A Gait-Dependent Model of Wear from Retrieved Polyethylene Components of Total Knee Replacements
Knowlton, Christopher B
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Recent advancements in design and materials of total knee replacements have improved one the most common and successful orthopedic surgeries. However, increasing demand, changing demographics and expanded expectations of outcomes challenge the future success of primary total knee replacements. Although wear of the ultrahigh molecular weight polyethylene component is one of the main factors limiting the lifespan of these implants, the exact relationship between patient mechanics and implant wear on the articular bearing surface is not fully understood. Analysis of components retrieved from revision surgery can provide significant insights to in vivo wear, but most retrieval analysis techniques rely on semi-quantitative methods. Using a novel method to quantify wear on a unique cohort of retrieved inserts for which patient gait testing was available, we can understand the effects of patient-specific gait pattern on wear. In the first study, I develop and validate a novel method of measuring wear on the articular surface of retrieved total knee replacement inserts. In the second study, I apply that method to a clinically relevant population of retrieved components, baselining volumetric wear in relation to traditional methods of established wear. In the third study, I demonstrate the individuality of patient kinematics through retrieval analysis of bilaterally retrieved total knee replacements. In the final study, I conduct a retrospective longitudinal study in which I compare volume loss on retrieved components to archived gait analysis testing from those same individuals using a simplified model of wear. The results of these studies demonstrate the importance of patient-specific gait patterns in understanding the wear of total knee replacements, which has implications for pre-clinical testing and the future of individualized medicine in orthopedics.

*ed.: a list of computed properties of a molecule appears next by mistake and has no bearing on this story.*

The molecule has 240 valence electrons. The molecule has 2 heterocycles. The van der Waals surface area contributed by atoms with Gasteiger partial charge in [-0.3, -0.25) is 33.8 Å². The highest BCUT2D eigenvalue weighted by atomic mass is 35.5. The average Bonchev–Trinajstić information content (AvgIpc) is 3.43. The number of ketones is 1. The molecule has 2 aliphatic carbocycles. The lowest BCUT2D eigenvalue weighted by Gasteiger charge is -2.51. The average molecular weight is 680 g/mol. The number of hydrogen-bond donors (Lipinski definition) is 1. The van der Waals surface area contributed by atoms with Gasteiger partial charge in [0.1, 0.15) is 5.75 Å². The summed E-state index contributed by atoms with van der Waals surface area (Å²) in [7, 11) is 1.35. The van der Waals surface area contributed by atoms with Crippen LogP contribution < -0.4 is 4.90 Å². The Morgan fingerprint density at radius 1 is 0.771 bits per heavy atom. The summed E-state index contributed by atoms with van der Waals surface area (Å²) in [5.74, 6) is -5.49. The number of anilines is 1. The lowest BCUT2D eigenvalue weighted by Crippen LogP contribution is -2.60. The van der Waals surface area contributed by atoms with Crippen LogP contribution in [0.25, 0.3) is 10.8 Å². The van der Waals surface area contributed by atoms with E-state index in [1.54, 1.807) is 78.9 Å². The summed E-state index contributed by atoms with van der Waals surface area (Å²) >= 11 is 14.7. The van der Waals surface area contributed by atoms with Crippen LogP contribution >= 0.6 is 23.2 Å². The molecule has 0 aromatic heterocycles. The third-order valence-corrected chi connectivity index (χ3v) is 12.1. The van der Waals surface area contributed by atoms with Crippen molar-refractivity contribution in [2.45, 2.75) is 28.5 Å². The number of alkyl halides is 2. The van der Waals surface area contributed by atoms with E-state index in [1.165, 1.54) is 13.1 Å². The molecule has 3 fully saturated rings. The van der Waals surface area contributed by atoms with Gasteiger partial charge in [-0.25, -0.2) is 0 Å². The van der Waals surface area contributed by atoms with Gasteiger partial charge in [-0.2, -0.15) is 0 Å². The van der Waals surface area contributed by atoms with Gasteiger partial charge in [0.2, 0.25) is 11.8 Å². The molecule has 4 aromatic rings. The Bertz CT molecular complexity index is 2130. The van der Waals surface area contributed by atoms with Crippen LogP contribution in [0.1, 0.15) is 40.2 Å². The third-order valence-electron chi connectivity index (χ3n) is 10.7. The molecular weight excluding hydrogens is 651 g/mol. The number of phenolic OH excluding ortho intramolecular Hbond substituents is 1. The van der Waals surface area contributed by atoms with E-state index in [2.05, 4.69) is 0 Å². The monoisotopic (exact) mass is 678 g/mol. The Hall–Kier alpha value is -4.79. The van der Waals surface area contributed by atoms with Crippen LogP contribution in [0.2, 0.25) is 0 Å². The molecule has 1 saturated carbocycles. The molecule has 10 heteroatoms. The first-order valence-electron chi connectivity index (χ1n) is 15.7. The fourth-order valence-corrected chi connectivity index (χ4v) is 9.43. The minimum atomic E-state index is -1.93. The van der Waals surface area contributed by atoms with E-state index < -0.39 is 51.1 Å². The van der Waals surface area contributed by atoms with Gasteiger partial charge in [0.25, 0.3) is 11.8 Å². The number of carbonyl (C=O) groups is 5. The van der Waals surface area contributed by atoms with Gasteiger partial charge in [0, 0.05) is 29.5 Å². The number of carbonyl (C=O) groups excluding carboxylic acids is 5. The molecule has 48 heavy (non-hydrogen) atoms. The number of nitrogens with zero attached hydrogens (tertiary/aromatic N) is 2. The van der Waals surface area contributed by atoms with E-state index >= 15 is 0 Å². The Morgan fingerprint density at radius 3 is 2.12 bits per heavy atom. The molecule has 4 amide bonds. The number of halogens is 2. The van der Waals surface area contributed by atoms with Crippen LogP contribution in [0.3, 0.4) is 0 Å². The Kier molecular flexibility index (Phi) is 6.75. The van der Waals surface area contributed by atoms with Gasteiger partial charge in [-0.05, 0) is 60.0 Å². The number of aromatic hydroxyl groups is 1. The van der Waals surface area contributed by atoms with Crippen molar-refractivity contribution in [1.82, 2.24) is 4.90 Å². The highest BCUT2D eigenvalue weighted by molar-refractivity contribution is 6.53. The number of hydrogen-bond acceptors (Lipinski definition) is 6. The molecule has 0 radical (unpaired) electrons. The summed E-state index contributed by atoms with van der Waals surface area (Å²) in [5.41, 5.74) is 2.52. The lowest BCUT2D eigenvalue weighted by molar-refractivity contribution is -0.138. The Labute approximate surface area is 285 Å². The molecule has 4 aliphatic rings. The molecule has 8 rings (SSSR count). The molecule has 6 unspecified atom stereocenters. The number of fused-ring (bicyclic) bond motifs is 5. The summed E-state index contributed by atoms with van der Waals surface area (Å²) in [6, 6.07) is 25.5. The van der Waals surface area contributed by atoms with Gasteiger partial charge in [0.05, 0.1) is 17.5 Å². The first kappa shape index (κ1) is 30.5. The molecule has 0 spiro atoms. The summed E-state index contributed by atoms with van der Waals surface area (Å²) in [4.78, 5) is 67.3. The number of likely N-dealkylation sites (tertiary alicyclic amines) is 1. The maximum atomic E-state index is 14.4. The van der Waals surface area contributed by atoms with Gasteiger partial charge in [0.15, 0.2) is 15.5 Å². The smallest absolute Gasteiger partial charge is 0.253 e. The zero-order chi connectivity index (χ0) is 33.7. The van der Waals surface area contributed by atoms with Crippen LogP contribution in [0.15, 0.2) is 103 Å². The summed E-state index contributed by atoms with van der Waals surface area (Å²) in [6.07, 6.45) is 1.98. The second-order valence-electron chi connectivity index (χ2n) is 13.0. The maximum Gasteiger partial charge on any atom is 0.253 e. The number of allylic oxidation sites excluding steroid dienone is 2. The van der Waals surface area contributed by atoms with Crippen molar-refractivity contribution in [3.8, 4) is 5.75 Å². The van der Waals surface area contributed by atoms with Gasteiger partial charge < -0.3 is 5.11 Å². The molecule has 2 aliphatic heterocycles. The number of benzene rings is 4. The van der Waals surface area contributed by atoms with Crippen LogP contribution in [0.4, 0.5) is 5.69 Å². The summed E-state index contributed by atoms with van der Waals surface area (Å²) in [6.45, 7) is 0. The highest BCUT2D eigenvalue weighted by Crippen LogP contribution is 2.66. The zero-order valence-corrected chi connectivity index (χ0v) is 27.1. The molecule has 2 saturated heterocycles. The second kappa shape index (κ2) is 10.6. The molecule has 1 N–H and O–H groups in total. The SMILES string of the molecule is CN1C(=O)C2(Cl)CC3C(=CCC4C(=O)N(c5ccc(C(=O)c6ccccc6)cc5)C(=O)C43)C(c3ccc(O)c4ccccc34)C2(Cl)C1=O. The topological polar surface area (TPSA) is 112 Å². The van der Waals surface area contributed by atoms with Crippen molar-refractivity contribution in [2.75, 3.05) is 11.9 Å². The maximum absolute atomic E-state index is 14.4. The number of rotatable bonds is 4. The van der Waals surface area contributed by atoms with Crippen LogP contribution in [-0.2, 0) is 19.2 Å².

total knee replacements